A Pyrrhic victory is a victory that inflicts such a devastating toll on the victor that it is tantamount to defeat.
Such a victory negates any true sense of achievement or damages long-term progress.
The phrase originates from a quote from Pyrrhus of Epirus, whose triumph against the Romans in the Battle of Asculum in 279 BCE destroyed much of his army, forcing the end of his campaign.
The nine-month battle for Bakhmut has completely obliterated the 400-year-old city in eastern Ukraine.
President Zelenskyy has likened the devastation to images of Hiroshima after the atomic blast.
For some inexplicable reason, Putin has concentrated a large percentage of his combat capability on the goal of Bakhmut’s capture.
It’s inexplicable because Bakhmut holds no more strategic value for Russia than any other frontline city in the east.
And yet, Ukraine has been more than happy to follow the old proverb that says, “Never interrupt your enemy when he is making a mistake.”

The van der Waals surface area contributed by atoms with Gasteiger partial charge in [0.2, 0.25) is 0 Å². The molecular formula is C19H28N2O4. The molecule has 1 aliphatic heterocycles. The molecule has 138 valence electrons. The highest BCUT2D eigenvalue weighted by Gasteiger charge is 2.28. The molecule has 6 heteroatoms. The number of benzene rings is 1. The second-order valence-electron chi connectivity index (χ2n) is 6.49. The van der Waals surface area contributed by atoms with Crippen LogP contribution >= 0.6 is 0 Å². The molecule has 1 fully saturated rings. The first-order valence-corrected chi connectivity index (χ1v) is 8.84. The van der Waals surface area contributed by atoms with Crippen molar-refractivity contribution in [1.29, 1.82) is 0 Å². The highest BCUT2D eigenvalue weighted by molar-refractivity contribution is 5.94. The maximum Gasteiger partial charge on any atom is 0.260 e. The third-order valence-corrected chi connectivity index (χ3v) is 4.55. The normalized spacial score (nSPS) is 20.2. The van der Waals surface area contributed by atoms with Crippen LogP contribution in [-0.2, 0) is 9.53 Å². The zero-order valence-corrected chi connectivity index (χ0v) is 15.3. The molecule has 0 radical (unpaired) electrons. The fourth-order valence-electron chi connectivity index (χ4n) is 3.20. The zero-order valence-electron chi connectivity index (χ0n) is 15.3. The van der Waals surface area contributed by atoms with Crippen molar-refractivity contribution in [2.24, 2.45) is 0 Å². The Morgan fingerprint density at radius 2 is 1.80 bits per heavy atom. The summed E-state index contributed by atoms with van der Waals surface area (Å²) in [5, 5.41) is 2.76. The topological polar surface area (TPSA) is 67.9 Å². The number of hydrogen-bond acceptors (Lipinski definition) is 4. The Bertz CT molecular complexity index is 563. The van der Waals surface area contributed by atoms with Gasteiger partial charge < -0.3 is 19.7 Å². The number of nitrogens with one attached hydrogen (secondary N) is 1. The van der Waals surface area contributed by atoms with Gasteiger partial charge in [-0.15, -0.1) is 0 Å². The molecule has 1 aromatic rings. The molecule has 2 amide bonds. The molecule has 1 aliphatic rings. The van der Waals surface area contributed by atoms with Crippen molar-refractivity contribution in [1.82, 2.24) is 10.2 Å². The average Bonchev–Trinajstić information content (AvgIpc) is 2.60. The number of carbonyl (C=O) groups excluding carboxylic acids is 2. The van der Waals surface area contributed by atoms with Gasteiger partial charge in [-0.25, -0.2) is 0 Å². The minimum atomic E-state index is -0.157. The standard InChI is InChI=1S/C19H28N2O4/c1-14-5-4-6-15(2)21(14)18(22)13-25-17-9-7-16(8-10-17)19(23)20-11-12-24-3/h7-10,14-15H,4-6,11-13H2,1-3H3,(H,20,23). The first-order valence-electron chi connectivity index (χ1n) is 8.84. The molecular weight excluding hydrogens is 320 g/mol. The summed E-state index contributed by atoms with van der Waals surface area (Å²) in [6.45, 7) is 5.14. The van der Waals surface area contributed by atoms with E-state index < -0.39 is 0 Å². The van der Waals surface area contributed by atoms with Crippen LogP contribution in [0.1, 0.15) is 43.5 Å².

Ukraine’s defiant resistance in Bakhmut was carefully coordinated to exhaust Russia as much as possible. After all, if Putin was going to throw young Russian men into a meat grinder that held questionable symbolic importance, then Ukraine was obliged to make Russia pay for their miscalculation.
On May 1, White House national security spokesperson John Kirby said that the Russians had suffered 100,000 casualties, including over 20,000 dead, fighting for Bakhmut in just the previous five months alone.
He also said that half of these losses were from the Wagner Group. “It’s really stunning, these numbers,” Kirby added, saying the total is three times the number of American casualties in the Guadalcanal campaign in World War Two.